Business Biography in Mexico:
The State of the Genre, its Usefulness, and How to Research One

La biografía empresarial en México:
El estado del género, su utilidad y cómo investigar una


Andrew Paxman*

Centro de Investigación y Docencia Económicas (cide), México

División de Historia


Abstract: This three-part article addresses the genre of business biography in Mexico. In the first part, I evaluate those biographies already written, which can be classified as commissioned works (the majority fall into this category and tend to lack analytical value) or independent creations. I also explain the scarcity of biography in this country as compared to the Anglo-Saxon tradition. In the second part I propose seven reasons why the biography genre is useful for history and sociology; some pertain to Mexican fields of study, while others are relevant to history in general. Complementing this section is a selection of conclusions drawn from my recent book Jenkins of Mexico. Finally, I suggest how to undertake the writing of a business biography in Mexico, with references to public, private, journalistic, oral and archival sources.

Key words: Business biography; Emilio Azcárraga; William Jenkins; Carlos Slim.

Resumen:El artículo trata del género biografía empresarial en México y consta de tres partes. En la primera, valoro lo ya escrito, que se puede catalogar o como libros de encargo –que son la mayoría y típicamente carecen de valor analítico– o como obras independientes; también explico la escasez del género biográfico en este país, a diferencia de la tradición sajona. En la segunda parte, ofrezco siete razones para considerar al género biográfico de utilidad histórica y sociológica, algunas pertinentes al ámbito mexicano y otras relevantes al estudio de la historia en general; complemento esta sección con unas conclusiones tomadas de mi reciente libro Jenkins of Mexico (en español: En busca del señor Jenkins). Por último, sugiero cómo se puede emprender una biografía empresarial en México, con referencia a fuentes públicas, privadas, periodísticas, orales y archivísticas.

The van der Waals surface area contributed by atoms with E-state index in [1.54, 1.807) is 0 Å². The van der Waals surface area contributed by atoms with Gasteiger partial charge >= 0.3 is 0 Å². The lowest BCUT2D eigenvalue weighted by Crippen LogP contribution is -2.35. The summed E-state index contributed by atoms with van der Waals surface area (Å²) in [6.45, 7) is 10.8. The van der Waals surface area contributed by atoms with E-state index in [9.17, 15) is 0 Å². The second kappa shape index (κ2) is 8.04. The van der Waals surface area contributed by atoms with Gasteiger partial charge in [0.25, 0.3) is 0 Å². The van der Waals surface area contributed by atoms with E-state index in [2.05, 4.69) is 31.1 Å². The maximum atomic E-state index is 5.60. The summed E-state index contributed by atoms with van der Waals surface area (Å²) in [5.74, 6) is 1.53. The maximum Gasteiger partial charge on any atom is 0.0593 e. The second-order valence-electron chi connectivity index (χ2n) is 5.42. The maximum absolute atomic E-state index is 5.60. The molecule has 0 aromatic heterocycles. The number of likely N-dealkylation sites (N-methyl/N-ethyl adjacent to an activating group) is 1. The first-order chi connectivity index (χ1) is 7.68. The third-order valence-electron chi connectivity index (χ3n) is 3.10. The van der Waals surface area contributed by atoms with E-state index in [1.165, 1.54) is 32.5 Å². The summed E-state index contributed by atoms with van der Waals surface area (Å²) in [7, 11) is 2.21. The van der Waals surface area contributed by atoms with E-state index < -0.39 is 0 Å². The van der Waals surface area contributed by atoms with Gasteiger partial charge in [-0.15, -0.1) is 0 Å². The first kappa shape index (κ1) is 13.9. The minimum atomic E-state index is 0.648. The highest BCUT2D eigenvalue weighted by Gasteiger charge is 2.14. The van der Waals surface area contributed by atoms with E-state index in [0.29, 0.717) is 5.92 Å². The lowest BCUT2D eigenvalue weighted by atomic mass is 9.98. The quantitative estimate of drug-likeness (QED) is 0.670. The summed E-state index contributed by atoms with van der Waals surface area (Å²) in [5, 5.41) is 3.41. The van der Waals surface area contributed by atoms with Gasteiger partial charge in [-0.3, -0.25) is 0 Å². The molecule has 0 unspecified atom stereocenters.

Palabras clave: biografía empresarial; Emilio Azcárraga; William Jenkins; Carlos Slim.

Business is the forgotten pillar of the modern Mexican state. Relative to work on labour, the rural poor, political parties, and popular culture, histories of private enterprise since the 1910 Revolution remain few. For reasons ideological, disciplinary, and practical, business history is uncommon, and independent business history –that is, not counting flattering books sponsored by their subjects– is rarer still. As for Mexican business biographies, with the exception of commissioned works, those are scarce indeed.


This article discusses the condition, the validity, and the practicalities of business biography, as the subgenre pertains to modern Mexican history. First, it surveys the state of the field, a necessarily short section because the field is by no means well cultivated. Several explanations for the scarcity of Mexican business biography will be given. Second, the article offers a number of reasons for biography’s utility in the Mexican context, followed by a case that illustrates this with five historiographical justifications: my biography (Paxman, 2017a) of the Puebla-based U.S. businessman William Jenkins (1878-1963). Third, the article collates some practical techniques and sources that may be useful in researching Mexican business biographies. Throughout the article I draw on my experiences researching not only Jenkins but also Emilio Azcárraga Milmo (1930-1997), the media mogul known as El Tigre, and Carlos Slim Helú (b. 1940), the telecoms magnate (Fernández & Paxman, 2000/2013; Paxman, forthcoming).

Before continuing, I must note that my use of the term “businessmen” is deliberate. The Mexican business elite has traditionally been a male preserve, exclusively so until the 1990s.1 This continues to be the case to an extent far greater, for example, than in the United States. North of the border, some women have created billion-dollar enterprises, such as the TV personalities Oprah Winfrey and Martha Stewart and Meg Whitman at eBay, while others have become CEO of established giants such as Hewlett-Packard, PepsiCo, DuPont, IBM, Yahoo!, and YouTube.2 In recent years, in the annual edition “Los 100 empresarios más importantes de México” of business magazine Expansión, the list has consistently included just three women.3



When Claudia Fernández and I were doing the press carrousel for the first edition of El Tigre: Emilio Azcárraga y su imperio Televisa in 2000, we had the impression that our book was Mexico’s first independent biography of a contemporary businessman. This impression was strengthened by our interviewers, many of whom were a little incredulous that we should have written about the late mogul without his family’s permission. Indeed, “Is this book authorised?” was the questioned we had most often been asked when seeking to interview those who knew Azcárraga. (It remains the question I am most often asked as I seek to interview people about Carlos Slim.)